Objective: To determine the effects of clodronate on vitamin D3-induced hypercalcemia in dogs.
Design: Prospective experimental study.
Settings: University research laboratory.
Animals: Fourteen healthy intact adult male and female mixed breed dogs.
Interventions: Dogs received 7.5 mg of vitamin D3/kg of body weight once orally and were randomly assigned to 2 groups of 7 dogs each. Dogs in the saline control group were given intravenous infusions of 150 mL 0.9% NaCl solution 24 hours after vitamin D3 administration. Dogs in the clodronate group were given an infusion of 4 mg/kg of clodronate in 150 mL 0.9% NaCl solution 24 hours after vitamin D3 administration.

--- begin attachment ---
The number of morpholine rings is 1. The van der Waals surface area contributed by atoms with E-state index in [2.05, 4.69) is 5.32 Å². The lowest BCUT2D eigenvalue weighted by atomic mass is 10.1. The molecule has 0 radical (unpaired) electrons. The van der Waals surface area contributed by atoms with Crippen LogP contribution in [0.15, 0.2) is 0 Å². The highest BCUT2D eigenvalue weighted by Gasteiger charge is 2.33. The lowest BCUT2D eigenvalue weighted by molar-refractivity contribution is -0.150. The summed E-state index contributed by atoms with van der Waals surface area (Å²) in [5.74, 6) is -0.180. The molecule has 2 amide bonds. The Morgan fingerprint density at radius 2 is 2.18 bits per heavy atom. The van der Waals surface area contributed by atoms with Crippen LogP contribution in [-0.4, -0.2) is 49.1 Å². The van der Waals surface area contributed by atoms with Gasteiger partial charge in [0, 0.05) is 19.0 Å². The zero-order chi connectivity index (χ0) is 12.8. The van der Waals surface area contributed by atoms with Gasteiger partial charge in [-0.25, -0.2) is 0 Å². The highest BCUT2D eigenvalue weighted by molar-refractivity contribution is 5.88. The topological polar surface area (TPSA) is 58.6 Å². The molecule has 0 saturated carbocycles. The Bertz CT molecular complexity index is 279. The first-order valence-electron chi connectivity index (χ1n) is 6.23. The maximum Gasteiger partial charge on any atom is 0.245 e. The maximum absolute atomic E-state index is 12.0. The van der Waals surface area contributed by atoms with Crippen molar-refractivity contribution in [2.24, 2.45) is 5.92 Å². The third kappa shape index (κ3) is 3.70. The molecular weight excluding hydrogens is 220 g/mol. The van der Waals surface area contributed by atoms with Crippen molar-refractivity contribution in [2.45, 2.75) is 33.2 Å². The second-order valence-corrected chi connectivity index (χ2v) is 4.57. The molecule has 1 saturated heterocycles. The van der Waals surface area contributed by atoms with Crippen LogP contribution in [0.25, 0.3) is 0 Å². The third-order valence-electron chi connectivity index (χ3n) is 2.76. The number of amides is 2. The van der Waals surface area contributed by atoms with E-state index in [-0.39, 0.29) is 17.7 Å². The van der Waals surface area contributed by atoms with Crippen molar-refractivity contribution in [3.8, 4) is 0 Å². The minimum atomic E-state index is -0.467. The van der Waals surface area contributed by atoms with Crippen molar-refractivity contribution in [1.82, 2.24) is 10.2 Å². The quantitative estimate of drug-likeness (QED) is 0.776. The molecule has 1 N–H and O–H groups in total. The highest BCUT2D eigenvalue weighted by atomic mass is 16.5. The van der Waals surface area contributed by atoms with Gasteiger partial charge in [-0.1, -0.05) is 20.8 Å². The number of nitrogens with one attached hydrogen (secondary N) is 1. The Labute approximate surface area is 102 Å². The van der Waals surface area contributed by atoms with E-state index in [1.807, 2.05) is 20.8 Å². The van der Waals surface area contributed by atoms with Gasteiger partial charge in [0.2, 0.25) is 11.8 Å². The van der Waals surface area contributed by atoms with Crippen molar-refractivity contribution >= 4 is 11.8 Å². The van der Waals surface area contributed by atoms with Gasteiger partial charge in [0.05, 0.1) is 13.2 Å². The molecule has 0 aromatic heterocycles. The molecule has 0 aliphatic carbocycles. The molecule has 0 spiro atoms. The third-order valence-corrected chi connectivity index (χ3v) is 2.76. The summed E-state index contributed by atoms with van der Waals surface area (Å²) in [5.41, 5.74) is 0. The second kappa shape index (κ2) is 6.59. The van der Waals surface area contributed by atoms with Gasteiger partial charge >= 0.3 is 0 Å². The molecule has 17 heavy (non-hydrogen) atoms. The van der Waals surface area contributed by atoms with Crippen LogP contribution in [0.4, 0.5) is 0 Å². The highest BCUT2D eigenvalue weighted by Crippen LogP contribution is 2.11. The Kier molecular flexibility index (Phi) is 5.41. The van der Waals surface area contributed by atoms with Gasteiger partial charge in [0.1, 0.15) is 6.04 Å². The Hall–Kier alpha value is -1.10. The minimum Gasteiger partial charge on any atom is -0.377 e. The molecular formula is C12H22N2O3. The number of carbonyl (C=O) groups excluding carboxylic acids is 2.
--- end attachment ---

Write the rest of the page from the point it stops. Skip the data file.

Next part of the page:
Measurements and main results: Clinical signs of vitamin D3 toxicosis were evaluated 48 hours after ingestion of vitamin D3. Dogs that were given clodronate had significantly lower serum calcium (Ca), phosphorus (P), urea, and Ca × P values than dogs in the control group on days 4, 7, and 12 after administration. Additionally, alkaline phosphatase activity was significantly lower in the clodronate group compared with dogs in the control group on days 4 and 7.
Conclusions: Parenteral administration of clodronate, a biphosphonate compound and osteoclastic activity inhibitor, may be a useful therapy when administered within the first 24 hours after ingestion of toxic doses of vitamin D3.